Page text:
One of the joys of childhood is climbing trees. And that is why our platform trees and tree houses arouse such interest around the world. While putting the video together of teaching our son how to train the banister rail for one of our platform trees, I got to thinking about how we (Pete and I) started with creating living infrastructures.
We designed and planned out the platform trees by early 2006. Part of the inspiration for doing the platform trees came from our 13-day trip to Japan. We were in Japan to visit the display of eight of our art pieces at the World Expo in March 2005. We had many ideas from that trip of different living infrastructures that we could create. We had been growing and shaping trees for about 20 years at that stage.
It was an exciting time for us, as it was dawning on us the different areas of tree shaping to branch out into. We knew early in 2006 that we would be having visitors who would love to get the jump on us if we showed our hand too soon about the platform trees. So we had to wait till they left to start the first major step. Which was the pruning of the trees to get them ready for the shaping of the branches. To grow the space where the deck would be built inside the shaped branches of the new growth.
One of our visitors, Richard Reames, was staying with us in Australia. He is a cool dude to talk to. And while Richard’s method of shaping trees is more about bending mature branches, we tried to explain why that is a bad idea. It was great to have another person who was interested in the field of tree shaping to talk to. We explained many of our various ideas about training trees. We explained to Richard Reames our concept of platform/deck trees. Luckily for us, I think we overshared with him and it seems he didn’t remember most of what we told him.
Shaping and Tree species
So as soon as our visitors were on the road home, we jumped right into training our trees. When it comes to trees, we don’t mess around. We literally live for this stuff. It was our winter of 2006, and we worked with four different tree species at the start of creating our first platform trees.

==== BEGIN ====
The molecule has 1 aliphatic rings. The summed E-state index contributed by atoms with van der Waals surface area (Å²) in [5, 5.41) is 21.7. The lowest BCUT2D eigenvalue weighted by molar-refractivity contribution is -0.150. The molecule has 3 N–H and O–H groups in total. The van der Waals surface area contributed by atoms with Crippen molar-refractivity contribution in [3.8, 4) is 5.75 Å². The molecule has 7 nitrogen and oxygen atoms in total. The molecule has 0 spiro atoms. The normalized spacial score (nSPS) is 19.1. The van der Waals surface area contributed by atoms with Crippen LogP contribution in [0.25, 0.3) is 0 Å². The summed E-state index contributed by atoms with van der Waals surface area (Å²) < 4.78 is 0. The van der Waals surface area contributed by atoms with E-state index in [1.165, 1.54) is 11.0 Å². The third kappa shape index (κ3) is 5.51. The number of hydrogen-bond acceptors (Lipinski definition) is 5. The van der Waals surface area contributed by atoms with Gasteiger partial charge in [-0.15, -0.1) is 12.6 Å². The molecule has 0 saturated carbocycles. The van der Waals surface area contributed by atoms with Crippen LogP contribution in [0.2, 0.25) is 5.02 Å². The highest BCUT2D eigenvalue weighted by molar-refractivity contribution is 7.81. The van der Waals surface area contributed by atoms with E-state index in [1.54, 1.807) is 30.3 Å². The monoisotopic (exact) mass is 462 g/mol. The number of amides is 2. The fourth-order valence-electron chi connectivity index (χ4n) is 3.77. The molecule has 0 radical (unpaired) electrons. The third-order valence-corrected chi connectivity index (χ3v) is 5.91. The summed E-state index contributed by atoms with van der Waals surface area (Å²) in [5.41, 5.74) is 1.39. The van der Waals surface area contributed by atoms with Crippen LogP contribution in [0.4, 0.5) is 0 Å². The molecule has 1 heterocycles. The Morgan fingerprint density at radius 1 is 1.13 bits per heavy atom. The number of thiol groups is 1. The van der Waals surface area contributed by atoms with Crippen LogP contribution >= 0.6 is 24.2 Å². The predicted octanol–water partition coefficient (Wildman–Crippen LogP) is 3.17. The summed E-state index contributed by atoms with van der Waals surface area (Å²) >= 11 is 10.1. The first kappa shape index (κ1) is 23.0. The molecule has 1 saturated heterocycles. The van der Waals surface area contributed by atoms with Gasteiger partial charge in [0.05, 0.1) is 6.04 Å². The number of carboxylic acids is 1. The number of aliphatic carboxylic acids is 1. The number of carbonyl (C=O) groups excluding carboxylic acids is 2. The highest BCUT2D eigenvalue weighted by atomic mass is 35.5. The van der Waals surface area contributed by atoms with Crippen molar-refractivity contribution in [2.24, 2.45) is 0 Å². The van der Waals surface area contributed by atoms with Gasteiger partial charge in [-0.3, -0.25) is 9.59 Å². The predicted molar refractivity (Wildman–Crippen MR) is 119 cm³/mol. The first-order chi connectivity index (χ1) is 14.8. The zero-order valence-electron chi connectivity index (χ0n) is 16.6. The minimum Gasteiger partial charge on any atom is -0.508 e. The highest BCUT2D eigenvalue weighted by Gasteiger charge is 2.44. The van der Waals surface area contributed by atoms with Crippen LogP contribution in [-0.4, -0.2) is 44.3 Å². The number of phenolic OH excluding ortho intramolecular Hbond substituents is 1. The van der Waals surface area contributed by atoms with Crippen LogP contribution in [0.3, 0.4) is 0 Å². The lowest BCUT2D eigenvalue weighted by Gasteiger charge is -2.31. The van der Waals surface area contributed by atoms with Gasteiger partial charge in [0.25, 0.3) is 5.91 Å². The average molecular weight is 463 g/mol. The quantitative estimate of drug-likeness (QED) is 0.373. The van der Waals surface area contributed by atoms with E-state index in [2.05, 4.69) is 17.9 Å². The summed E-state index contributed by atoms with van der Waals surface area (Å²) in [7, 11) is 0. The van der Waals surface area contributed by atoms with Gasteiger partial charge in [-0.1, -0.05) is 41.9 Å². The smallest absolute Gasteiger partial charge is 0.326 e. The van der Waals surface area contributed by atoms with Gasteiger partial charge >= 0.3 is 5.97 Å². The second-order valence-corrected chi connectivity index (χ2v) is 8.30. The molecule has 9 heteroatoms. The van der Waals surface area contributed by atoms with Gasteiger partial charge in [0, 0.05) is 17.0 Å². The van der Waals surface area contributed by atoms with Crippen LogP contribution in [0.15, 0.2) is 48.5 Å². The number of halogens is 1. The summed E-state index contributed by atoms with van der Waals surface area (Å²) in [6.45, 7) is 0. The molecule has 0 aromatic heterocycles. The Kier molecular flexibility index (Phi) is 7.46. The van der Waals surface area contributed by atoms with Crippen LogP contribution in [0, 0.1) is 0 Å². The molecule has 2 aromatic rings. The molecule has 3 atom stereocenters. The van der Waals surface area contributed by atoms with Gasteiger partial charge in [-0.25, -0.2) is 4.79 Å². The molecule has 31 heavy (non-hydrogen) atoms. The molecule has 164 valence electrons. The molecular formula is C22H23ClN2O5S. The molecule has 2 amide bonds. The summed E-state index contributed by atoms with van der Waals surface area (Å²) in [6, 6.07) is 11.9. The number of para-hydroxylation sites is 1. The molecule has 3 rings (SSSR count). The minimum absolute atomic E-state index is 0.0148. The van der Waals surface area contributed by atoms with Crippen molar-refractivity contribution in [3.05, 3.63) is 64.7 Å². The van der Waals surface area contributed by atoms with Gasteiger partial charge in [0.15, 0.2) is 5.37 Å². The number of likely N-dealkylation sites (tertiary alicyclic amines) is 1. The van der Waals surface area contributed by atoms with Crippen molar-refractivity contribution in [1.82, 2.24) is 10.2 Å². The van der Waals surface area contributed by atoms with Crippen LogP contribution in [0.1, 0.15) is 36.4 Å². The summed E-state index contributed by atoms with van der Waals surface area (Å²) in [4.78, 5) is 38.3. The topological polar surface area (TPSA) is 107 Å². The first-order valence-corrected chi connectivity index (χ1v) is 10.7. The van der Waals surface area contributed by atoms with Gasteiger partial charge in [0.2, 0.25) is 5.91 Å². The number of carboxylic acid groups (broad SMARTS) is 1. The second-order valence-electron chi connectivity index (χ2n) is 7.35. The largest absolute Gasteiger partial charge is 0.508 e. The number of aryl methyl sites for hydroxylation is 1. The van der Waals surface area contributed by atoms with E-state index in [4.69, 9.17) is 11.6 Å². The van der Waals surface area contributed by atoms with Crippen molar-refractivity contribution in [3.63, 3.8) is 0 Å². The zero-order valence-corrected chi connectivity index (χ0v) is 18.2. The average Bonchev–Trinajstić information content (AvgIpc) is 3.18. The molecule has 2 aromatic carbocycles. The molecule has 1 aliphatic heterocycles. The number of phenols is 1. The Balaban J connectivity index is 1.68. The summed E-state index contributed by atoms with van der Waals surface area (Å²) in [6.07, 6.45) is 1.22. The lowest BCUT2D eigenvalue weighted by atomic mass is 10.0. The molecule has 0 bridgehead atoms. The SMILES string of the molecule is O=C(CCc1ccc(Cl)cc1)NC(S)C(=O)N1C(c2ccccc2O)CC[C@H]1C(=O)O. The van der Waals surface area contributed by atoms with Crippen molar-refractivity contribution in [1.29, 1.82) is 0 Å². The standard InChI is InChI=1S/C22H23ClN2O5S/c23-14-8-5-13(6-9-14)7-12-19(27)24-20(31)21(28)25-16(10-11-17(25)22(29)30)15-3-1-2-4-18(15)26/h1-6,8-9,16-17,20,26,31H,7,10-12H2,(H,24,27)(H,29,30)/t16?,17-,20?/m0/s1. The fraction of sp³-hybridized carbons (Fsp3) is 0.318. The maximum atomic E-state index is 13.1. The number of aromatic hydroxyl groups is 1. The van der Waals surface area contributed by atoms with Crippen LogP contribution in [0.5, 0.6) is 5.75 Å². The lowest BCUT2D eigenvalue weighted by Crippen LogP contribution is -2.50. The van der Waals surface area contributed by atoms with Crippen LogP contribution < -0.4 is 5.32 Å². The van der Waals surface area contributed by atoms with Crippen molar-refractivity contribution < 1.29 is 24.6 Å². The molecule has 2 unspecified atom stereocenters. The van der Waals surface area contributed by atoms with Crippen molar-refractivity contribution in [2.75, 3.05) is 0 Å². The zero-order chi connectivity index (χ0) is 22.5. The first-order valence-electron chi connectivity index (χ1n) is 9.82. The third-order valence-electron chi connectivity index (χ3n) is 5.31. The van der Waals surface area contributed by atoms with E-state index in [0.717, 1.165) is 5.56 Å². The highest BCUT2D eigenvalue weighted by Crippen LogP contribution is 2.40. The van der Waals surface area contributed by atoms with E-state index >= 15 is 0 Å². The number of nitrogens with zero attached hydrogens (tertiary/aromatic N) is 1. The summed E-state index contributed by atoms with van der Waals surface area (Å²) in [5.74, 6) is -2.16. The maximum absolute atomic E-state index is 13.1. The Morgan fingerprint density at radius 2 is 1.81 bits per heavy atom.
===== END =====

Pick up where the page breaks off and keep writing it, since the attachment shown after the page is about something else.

We found out that the species of oak tree we had at home in Australia hated being pruned. The pear tree was easy to shape, but it is a spongy tree with almost no muscle wood. We were not very inspired to add the platform/deck to it because the pear was so short in height. The resulting deck would have only been at chest height. The silver lining is that the shaping of the pear gave us the realisation that any of the trees used with espalier would also work well with the pooktre process of shaping trees.
The Nashi pear tree and plumcot tree were close in height. Their decks are just over two meters off the ground. While the training of all the trees was via the pooktre process, we did two different looks with Nashi and Plumcot trees. The Nashi pear has a more even and planned look with double rails. whereas the plumcot has more of a free-form look.
Like all of our tree shaping, it’s in the early years where the bulk of the work and training is done and people don’t notice. It’s the work that goes unseen that results in the even and flowing forms of pooktre. It’s not till they gain in girth and get their visual weight that people notice them. People couldn’t understand what we were talking about with the platform trees. Only once the decks were added did people notice them.
Knowing that there are many different species of trees that have the potential to be trained across the world with tree shaping. We envisioned that by creating living infrastructure with trees, it could lead to a new type of ecosystem, one where humans and nature work together.
Trees can easily incorporate a vast array of different materials and, as such, with designing and planning, can become a large part of the infrastructure of our city’s streets around the world. It would be a great way to mitigate the effects of climate change on the environment.
From small things, big things grow
Pete and I are very creative people who have been acknowledged as world leaders in this art form of shaping trees. We have a vast range of knowledge about successfully shaping trees and how they can be used in urban environments. Our biggest issue now is where to go from here. We have a major piece of the puzzle.
We think it’s very important to collaborate with other people who are thinking in the same way, and who see the value in living art. The types of people who could have a large impact on the path forward are the organizers, marketers, forward-thinking visionaries, and anyone else who sees the value in this type of art.
Let’s Grow together
We don’t have all the pieces of the puzzle, and this is not a very well-known art form. We would love for you, our readers, to help us find out how we can bring attention to this art form and create a better and more sustainable future for us all. You can contact us at firstname.lastname@example.org or on social media via a search for “pooktre”.